I posted this project in Video Journal called Creatures from the Heart. It is about sculpture artist Bill Sanders whose failing heart is preventing him from doing his art. During the interview, I asked the question, “Is it hard for you to not to be able to do your art?” He paused; his chin started to quiver and then he abruptly ended the interview. “I have to go lie down,” said Sanders.
Bill Sanders is somewhat of a recluse who has not granted many interviews. He had a heart transplant 10 years ago, which has progressively slowed him down. Realizing that Sanders may not be around much longer, a friend talked him into letting the newspaper come and interview him about his art. I usually schedule a video interview separate from the print interview, but because of the nature of the story, reporter Paula Davenport and I teamed up. Everything during the 40-minute interview was fine until I asked the “how do you feel?” question.
I hung around Sander’s farm for a while taking b-roll of the dozens of animal sculptures displayed in his yard. Back at the paper, I downloaded my clips thinking I had enough to put something together. In the end, I just didn’t have it. I went home that night depressed about how I made Sanders feel. That question weighed heavily in my thoughts. I also wondered how I could tell this story better. What I had was video of a 40 minute interview and a bunch of disconnected b-roll shots of sculptures in a farmyard.
The next morning I made a call to see If Sanders wouldn’t mind me coming back for a few minutes to get a still photo of him for the print story. What I was really hoping is that he would take me on a tour of his art. He agreed to let me come over.
When I met him on his porch, he looked better than the day before. We walked the farm field, stopping for me to get cutaways and mini interviews of him with sculptures he was most proud of. In the barn, he showed me his final large sculpture, a 500 pound silverback gorilla, which he was putting the finishing touches on. He worked on it with a grinder that threw a cascade of sparks into my lens. After I said goodby, I spent another hour shooting everything I could think of that Sanders had mentioned in the interview or showed me on our tour. As I shot, I repeated in my head, “wide, medium, tight.” I used my tripod on almost everything I shot ( thanks Lenslinger). I was driven to do this shoot right. I wanted to make sure I had everything I needed to assemble a video that was complete.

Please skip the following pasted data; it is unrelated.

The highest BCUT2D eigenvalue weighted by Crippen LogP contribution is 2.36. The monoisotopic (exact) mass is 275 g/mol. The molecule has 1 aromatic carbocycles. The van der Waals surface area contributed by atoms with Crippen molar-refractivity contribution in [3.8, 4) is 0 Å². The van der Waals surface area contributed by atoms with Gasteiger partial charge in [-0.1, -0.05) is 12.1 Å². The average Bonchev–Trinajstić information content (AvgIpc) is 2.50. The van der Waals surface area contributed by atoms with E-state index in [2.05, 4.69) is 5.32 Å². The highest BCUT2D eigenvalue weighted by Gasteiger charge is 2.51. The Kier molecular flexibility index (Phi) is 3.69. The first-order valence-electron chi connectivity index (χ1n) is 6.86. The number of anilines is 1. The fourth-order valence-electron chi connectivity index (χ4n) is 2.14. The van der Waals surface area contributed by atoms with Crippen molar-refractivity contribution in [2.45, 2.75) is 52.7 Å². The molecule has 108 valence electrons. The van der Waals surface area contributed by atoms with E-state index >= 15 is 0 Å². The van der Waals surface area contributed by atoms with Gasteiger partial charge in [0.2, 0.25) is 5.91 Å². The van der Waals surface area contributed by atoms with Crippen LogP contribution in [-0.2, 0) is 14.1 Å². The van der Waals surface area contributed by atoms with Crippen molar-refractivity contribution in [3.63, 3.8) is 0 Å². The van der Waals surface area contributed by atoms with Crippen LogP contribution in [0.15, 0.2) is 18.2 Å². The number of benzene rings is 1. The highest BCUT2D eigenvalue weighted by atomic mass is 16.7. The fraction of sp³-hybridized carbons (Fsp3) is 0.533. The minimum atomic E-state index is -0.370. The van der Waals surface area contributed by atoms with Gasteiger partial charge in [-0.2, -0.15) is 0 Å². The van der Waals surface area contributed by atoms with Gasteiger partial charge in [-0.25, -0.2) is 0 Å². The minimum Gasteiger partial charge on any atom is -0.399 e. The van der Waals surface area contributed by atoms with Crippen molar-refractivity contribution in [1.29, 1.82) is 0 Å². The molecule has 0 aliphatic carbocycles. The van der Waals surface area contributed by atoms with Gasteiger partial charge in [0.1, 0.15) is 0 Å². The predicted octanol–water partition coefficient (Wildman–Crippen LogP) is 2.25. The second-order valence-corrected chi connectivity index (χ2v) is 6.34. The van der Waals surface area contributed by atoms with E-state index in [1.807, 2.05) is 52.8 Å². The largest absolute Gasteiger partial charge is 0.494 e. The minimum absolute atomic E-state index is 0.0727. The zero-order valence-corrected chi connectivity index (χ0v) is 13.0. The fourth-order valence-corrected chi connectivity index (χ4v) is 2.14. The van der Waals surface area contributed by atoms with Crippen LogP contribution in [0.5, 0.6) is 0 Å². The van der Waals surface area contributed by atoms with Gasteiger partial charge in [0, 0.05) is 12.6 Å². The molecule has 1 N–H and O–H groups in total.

I spent Thursday doing the edit and voiceover work. I am not one that feels comfortable writing a script yet. I would much rather edit sections of the video first, then write and record narrative bridges. I’m sure there is a better way to do this, but when I’m producing something on such a tight deadline, I do what works for me.
When I viewed the almost finished piece, I felt something was missing. I rarely use music in any of my feature pieces. My newspaper recently bought the entire 25-volume Digital Juice music library. I found several tracks that I ended up editing into my timeline. I was shocked at how it changed the feel of my video. Having decent music that doesn’t sound like a cheesy Garage Band loop, makes all the difference. When I watch other newspaper producer’s videos, I rarely like how the music is used. Many times the soundtrack overpowers the narrative. For my video, I tried to keep the music levels as low as possible. I found when I listened to my timeline in headphones the music seemed louder, but not so when played on my reference speakers. Hopefully I set the levels correctly.
There is a lot of discussion about the role of music soundtracks in news video. Some call it manipulating the viewer by enhancing the drama when none is present. In this case, I felt the music made my video livelier and helped me tell a better story. What do you think?